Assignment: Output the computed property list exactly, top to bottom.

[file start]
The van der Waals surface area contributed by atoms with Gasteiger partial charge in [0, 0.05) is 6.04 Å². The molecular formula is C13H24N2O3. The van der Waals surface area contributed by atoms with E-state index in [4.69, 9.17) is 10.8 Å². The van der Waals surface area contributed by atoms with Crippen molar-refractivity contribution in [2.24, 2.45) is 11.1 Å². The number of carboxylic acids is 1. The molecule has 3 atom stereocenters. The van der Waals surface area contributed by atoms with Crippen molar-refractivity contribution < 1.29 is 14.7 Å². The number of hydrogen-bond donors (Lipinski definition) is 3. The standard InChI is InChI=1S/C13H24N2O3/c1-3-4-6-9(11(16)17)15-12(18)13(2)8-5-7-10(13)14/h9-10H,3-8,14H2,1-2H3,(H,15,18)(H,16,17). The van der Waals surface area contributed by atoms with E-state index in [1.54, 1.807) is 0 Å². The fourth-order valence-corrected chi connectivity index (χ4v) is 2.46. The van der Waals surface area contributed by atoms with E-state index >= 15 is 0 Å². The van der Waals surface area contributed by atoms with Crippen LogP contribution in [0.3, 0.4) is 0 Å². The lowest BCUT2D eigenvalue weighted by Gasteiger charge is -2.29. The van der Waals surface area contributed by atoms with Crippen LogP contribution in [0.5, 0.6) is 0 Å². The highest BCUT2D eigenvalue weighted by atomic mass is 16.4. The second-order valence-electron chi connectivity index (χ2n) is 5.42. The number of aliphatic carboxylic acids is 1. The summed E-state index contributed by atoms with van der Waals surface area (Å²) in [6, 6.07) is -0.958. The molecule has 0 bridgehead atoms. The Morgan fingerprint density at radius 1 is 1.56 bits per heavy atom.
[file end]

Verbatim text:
The van der Waals surface area contributed by atoms with Gasteiger partial charge in [0, 0.05) is 6.04 Å². The molecular formula is C13H24N2O3. The van der Waals surface area contributed by atoms with E-state index in [4.69, 9.17) is 10.8 Å². The van der Waals surface area contributed by atoms with Crippen molar-refractivity contribution in [2.24, 2.45) is 11.1 Å². The number of carboxylic acids is 1. The molecule has 3 atom stereocenters. The van der Waals surface area contributed by atoms with Crippen molar-refractivity contribution < 1.29 is 14.7 Å². The number of hydrogen-bond donors (Lipinski definition) is 3. The standard InChI is InChI=1S/C13H24N2O3/c1-3-4-6-9(11(16)17)15-12(18)13(2)8-5-7-10(13)14/h9-10H,3-8,14H2,1-2H3,(H,15,18)(H,16,17). The van der Waals surface area contributed by atoms with E-state index in [1.54, 1.807) is 0 Å². The fourth-order valence-corrected chi connectivity index (χ4v) is 2.46. The van der Waals surface area contributed by atoms with E-state index >= 15 is 0 Å². The van der Waals surface area contributed by atoms with Crippen LogP contribution in [0.3, 0.4) is 0 Å². The lowest BCUT2D eigenvalue weighted by Gasteiger charge is -2.29. The van der Waals surface area contributed by atoms with Crippen LogP contribution in [0.5, 0.6) is 0 Å². The highest BCUT2D eigenvalue weighted by atomic mass is 16.4. The second-order valence-electron chi connectivity index (χ2n) is 5.42. The number of aliphatic carboxylic acids is 1. The summed E-state index contributed by atoms with van der Waals surface area (Å²) in [6, 6.07) is -0.958. The molecule has 0 bridgehead atoms. The Morgan fingerprint density at radius 1 is 1.56 bits per heavy atom.